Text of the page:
Unfortunately, Bourjaily’s experiment is doomed from the onset by unreliable ingredients. The correspondence between Charles Mizzourin and John Johnson (one of the few believable names in the book) that opens the story tries to create the impression of a fencing match between a child of the 60s and a man of the Establishment but just comes off as an inept tussle between two patently made-up stereotypes. We are led to think there is some kind of mystery behind Mike Mizzourin’s death and perhaps also his flip-flopping between journalism and jazz, perhaps having something to do with the Red Scare and McCarthyism–or perhaps not. Frankly, after finishing 100-some pages, I gave up caring and shelved the book. Not, regrettably, before coming across what I truly believe to be the most stomach-turning passage of prose I’ve ever read:

“Is that my finger-lickin’ chicken?”
“Hello Darlene.”
“Whompsie, did you get an answer from your friend Mr. Johnson?”
“I just found it in the mailbox.”
“I got one, too. To my li’l physical description of you.”
“That right? What’s he say?”
“He sent me his Style Book, and a bill for three dollars.”
“Going to pay?”
“What’s your letter say?”
“I’m about to pour me a drink and sit down with it.”
“Be sure it’s not a letter bomb. You’ll get vodka on your podka.”
“Night, Darlene.”
“Night, light.”

And that’s not the only saccharine attack from Bourjaily’s Kewpie doll creation. I kept hoping Charles would take a lesson from Groucho Marx and warn Darlene, “If icky baby keep talking that way, big stwong man gonna kick all her teef down her fwoat!”

No such luck.

Jo Walton Stirs Up a Hefty List of Neglected SF/Fantasy Authors and Books

Source: “Neglected Books: the list,” at

SF novelist Jo Walton put out a call for recommendations of “authors that should be getting the sales and the attention and yet remain obscure” on the SF/fantasy website, Tor. It generated a tremendous number of responses, which she’s compiled into a list organized into four categories:

  • Books and authors Jo’s reviewed elsewhere on Tor (with links to her reviews)
  • Books and authors she’s read but not reviewed
  • Books and authors she hasn’t read
  • Books and authors that are well known and shouldn’t be on this list

Cover of early U.S. paperback edition of 'Children of the Atom'The last shows that Walton’s kept a discriminating filter on her list. Of Steig Larson’s novels, which someone nominated, she writes, “These are a stupendously successful non-genre best sellers. The opposite of obscure.” I’ve seen them on the end caps of airport bookstores in Belgium, Spain, the U.K., and the U.S. in the last two months: definitely NOT neglected.

On the other hand, she notes, “Other times I was surprised to find an author I’d never even vaguely heard of who published several books. I read a lot, and I’ve spent a lot of time online and in conventions hanging out talking about books.” Two authors in particular she cites are Wilmar Shiras and Wilhemina Baird.

Shiras’ short story, “In Hiding,” is considered one of the best SF short stories of the 20th century. She later incorporated it into her 1953 novel, Children of the Atom. Children, which was something of a precursor to the X-Men series, is back in print in a fine facsimile edition from Red Jacket Press, although cheaper copies of several different paperback editions can be found on Amazon.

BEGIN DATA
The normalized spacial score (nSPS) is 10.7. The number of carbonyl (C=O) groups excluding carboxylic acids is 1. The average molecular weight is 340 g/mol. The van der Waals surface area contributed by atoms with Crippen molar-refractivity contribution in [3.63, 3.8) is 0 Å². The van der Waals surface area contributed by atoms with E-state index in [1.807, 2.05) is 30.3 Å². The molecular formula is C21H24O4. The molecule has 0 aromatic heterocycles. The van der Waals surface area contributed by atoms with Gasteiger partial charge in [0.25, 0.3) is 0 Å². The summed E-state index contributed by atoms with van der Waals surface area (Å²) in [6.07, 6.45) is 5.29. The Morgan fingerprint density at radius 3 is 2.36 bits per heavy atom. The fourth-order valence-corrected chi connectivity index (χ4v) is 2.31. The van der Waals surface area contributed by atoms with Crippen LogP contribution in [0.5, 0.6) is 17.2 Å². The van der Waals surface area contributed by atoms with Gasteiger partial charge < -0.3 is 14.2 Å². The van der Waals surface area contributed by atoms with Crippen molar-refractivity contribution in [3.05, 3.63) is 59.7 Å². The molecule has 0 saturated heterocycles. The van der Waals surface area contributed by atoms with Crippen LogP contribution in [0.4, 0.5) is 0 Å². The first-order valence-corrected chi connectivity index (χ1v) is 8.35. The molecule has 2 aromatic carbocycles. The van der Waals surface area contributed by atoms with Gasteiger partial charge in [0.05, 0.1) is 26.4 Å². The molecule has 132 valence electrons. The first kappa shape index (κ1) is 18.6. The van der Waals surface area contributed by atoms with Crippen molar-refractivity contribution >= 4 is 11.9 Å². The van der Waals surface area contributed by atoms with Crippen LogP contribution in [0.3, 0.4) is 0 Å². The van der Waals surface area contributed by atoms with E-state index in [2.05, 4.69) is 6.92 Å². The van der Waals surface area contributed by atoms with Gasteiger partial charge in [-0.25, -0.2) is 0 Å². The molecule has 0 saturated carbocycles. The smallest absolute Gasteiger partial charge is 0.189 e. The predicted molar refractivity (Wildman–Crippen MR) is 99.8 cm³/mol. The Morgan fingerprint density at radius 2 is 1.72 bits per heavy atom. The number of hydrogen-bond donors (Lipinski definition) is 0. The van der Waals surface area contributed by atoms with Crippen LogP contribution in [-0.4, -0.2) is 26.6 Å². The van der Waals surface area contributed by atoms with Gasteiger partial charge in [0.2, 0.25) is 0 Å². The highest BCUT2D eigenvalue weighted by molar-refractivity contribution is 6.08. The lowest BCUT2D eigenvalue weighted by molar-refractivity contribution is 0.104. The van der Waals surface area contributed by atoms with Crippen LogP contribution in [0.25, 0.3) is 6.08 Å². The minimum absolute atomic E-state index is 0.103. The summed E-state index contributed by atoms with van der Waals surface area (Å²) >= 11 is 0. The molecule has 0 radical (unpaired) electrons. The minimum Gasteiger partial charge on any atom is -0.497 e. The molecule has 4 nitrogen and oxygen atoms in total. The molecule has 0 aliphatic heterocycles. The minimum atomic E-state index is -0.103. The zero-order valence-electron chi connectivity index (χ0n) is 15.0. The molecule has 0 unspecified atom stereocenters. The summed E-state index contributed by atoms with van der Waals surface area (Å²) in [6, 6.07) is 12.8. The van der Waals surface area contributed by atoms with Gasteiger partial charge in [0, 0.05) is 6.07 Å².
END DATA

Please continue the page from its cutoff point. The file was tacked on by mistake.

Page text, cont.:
Baird is the pen name of Joyce Carstairs Hutchinson, a Scottish woman who quickly turned out four “cyberpunk” novels in the mid-1990s and then stopped–at least for the moment–publishing. Her first book, Crashcourse anticipated the rise of reality TV.

What Became of Anna Bolton?, by Louis Bromfield

Cover of first U.S. edition of 'What Became of Anna Bolton?'I picked up a copy of Louis Bromfield’s 1944 short novel, What Became of Anna Bolton? at one of my favorite bookstores, Magus Books, during a Christmas visit to the U. S.. Magus, located just a block from the University of Washington campus in Seattle, opened while I was going to school there 30-some years ago, and it’s one of an ever-diminishing number of bookstores where it’s still possible to find interesting old paperbacks from the 1960s and earlier.

I decided to take Anna Bolton along as my flight reading when we returned to Europe a few days later. From the title, I expected the story would be something about her disappearance or miraculous transformation. Taking the voice of David Sorrell, an American foreign correspondent, Bromfield introduces us to Anna Bolton at a London soiree in 1937. The widow of an American inventor and industrialist, she has come to London to work her way up the social ladder.

Sorrell, it turns out, knows Anna from their days growing up together in Lewisburg, Ohio. Anna–then Anna Scanlon–came from the wrong side of town, the daughter of a house cleaner and a town drunk. She falls in love with Tom Harrigan, from one of the better families in town. When Anna becomes pregnant, Tom elopes with her against his family’s wishes and they set up house in Pittsburgh. A year or so later, Tom dies in a car wreck and their baby follows soon after. It takes Bromfield about twelve pages to blitzkrieg through these first twenty years.

Cover of first U.S. paperback edition of 'What Became of Anna Bolton?'Sorrell next crosses paths with Anna some years later in the lobby of a pricey New York hotel, on the arm of Ezra Bolton, a fictional hybrid of Thomas Edison and Henry Ford. A year or so after hiring her as a secretary, Bolton marries her as a trophy wife (although the term hadn’t been invented yet). The marriage is an arid sham, but luckily for Anna, Bolton dies before it gets too tedious for her. Millions in hand, she takes off for Europe.

Hitler’s invasion of France puts a crimp in her plans for social ascent. Caught up in the tide of refugees from Paris, she catches the Joan d’Arc flu and adopts a village of the homeless and helpless as her cause: